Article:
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Gato Barbieri at The Birchmere

By Stephen Brookes • The Washington Post • August 4, 2008

Gato Barbieri has left a lot of disappointed jazz fans in his wake over the past few decades. From the fire-breathing avant-gardist of the 1960s, the Argentine saxophonist has slowly reduced himself to squishy blandness, churning out everything from film scores to Latin jazz to, most recently, smooth-jazz schlock that leaves early fans shaking their heads in despair.

But at the Birchmere on Saturday night, Barbieri showed there's still some edge left in the former revolutionary. Sporting a fedora and a red scarf draped around his neck like a priest's stole, he opened the set with the sultry, powerful "Bolivia," then quickly segued into his famous theme from "Last Tango in Paris." And despite some early problems (heavy fingers, iffy intonation, uncooperative microphones), Barbieri turned in a fiery and passionate performance. At 73, he's still a romantic, and his solos are unabashedly emotional, full of wistfulness and anger and anguished howls of love -- and with all the rough edges left intact, they came off beautifully.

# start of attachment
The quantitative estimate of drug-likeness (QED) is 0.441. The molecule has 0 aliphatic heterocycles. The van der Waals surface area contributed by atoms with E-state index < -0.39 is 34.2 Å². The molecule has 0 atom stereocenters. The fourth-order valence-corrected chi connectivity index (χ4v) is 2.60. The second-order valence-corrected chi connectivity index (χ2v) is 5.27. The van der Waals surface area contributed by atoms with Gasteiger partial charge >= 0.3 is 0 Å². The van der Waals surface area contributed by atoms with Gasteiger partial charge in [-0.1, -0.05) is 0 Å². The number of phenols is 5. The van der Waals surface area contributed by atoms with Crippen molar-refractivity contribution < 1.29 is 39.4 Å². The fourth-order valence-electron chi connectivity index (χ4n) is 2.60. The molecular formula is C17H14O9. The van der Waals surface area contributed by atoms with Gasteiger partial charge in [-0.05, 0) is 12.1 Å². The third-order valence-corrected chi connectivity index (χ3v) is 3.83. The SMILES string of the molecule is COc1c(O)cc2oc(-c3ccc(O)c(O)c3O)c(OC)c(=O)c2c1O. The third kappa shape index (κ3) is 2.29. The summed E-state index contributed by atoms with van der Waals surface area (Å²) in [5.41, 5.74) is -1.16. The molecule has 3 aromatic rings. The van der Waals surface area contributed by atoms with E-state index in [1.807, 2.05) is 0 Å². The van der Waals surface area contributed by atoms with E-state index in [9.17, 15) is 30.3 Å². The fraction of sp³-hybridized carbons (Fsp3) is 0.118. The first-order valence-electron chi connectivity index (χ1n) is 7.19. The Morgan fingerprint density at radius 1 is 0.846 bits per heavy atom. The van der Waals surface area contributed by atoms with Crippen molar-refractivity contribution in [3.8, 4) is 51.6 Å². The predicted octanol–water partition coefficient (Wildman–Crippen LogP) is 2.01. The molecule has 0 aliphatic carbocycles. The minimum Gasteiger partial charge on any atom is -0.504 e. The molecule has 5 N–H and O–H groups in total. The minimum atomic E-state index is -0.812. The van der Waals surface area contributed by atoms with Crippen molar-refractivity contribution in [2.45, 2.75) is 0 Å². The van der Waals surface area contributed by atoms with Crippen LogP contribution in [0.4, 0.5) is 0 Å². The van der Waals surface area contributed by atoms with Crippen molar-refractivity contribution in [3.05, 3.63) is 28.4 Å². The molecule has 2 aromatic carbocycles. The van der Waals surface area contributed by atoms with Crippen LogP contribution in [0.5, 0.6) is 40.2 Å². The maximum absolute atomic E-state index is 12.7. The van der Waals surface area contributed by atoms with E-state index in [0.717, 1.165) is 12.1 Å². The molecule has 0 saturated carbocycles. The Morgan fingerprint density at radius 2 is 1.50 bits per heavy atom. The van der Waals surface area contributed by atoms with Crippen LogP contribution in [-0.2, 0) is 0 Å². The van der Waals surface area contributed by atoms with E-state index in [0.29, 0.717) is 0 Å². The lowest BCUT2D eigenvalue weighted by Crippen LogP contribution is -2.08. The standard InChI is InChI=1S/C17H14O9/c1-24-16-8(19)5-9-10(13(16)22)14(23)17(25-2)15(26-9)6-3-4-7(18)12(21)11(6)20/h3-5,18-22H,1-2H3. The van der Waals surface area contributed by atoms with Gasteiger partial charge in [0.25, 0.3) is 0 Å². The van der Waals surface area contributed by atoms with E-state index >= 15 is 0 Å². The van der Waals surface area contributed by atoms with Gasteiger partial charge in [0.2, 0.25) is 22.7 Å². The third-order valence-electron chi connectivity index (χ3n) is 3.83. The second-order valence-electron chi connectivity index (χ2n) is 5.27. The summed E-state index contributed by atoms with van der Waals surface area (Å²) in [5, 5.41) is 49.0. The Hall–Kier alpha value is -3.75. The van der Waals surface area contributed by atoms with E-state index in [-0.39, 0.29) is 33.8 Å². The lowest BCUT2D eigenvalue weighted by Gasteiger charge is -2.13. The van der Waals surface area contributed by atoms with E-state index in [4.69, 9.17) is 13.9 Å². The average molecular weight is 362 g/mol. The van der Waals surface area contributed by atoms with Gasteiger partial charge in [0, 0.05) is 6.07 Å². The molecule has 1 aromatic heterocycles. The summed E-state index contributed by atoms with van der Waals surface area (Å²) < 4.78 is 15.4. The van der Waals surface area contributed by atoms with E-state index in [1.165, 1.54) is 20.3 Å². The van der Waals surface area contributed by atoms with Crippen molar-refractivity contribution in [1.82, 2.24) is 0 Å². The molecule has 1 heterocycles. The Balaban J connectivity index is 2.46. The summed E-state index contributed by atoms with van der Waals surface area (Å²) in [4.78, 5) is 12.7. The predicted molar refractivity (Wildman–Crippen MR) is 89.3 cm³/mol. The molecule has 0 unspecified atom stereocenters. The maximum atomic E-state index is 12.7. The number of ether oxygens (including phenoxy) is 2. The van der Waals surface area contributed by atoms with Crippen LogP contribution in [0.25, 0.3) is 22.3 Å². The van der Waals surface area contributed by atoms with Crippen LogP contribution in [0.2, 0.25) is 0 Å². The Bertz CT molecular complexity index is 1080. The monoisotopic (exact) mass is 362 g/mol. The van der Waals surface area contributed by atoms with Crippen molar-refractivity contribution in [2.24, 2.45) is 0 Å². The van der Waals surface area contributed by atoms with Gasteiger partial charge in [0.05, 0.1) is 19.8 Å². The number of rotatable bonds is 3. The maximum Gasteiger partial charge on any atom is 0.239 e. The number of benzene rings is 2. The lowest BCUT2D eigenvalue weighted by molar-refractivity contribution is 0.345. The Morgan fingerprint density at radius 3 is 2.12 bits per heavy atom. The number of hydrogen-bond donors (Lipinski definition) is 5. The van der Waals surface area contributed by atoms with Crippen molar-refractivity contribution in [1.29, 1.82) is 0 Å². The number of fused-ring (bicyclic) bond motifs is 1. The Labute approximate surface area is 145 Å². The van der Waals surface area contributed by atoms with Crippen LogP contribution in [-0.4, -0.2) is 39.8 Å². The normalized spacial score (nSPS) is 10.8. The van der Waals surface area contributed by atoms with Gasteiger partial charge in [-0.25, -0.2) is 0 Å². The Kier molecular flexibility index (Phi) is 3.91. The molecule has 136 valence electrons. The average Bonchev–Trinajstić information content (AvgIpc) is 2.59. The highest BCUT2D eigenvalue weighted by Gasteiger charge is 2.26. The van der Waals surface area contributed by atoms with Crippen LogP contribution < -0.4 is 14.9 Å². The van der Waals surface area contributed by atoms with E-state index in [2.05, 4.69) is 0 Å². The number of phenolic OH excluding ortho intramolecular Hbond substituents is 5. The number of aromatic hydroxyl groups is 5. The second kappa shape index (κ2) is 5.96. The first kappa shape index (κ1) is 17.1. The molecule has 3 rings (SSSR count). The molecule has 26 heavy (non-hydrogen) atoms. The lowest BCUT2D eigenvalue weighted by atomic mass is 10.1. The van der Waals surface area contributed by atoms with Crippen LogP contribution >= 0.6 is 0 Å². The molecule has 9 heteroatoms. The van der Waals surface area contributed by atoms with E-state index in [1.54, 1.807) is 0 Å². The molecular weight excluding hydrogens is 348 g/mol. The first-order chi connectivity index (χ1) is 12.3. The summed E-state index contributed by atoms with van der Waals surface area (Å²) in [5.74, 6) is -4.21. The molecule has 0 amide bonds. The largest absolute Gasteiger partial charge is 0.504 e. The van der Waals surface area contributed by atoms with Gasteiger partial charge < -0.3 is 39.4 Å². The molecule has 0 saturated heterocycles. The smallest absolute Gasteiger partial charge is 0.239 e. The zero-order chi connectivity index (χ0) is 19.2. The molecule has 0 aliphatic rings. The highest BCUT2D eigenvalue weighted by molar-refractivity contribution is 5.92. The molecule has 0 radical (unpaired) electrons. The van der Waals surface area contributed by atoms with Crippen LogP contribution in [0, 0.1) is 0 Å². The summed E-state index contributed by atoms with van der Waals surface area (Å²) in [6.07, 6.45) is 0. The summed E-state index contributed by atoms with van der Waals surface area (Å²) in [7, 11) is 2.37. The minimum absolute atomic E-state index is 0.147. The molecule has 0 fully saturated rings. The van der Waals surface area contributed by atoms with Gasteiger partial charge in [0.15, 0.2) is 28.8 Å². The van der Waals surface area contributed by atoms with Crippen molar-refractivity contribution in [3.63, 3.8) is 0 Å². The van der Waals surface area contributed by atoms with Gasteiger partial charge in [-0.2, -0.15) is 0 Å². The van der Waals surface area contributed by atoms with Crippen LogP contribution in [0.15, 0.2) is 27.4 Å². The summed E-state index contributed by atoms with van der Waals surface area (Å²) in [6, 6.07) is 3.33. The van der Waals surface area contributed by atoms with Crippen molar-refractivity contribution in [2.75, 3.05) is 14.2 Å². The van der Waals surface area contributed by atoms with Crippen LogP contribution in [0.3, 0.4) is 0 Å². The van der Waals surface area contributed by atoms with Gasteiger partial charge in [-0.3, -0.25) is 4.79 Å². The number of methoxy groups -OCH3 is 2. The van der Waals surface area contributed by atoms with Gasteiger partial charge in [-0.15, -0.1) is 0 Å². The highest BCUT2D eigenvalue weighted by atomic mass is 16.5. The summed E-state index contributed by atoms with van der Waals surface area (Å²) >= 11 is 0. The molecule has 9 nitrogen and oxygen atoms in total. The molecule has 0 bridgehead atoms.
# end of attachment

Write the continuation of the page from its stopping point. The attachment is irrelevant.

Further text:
The set drew heavily on Barbieri's Latin period, and he brought some fine surprises to songs like "Fiesta" and "I Want You," while the refuses-to-die classic "Europa" had several couples slow-dancing in the aisles. There may be no hope for the corny ballad "She Is Michelle," but a lively, up-tempo version of "Summertime" was brilliant by any standard.

In fact, the only odd note in the evening was Barbieri himself, whose stage presence was dyspeptic, to say the least. Whether staring out glassy-eyed at the audience, bending over to croak a few words into a waist-level microphone, or stepping all over the solos of his fine four-piece band, Barbieri seemed to be enduring the evening, rather than enjoying it.
Posted on Monday, August 4, 2008 at 02:23PM by Registered CommenterStephen Brookes | CommentsPost a Comment

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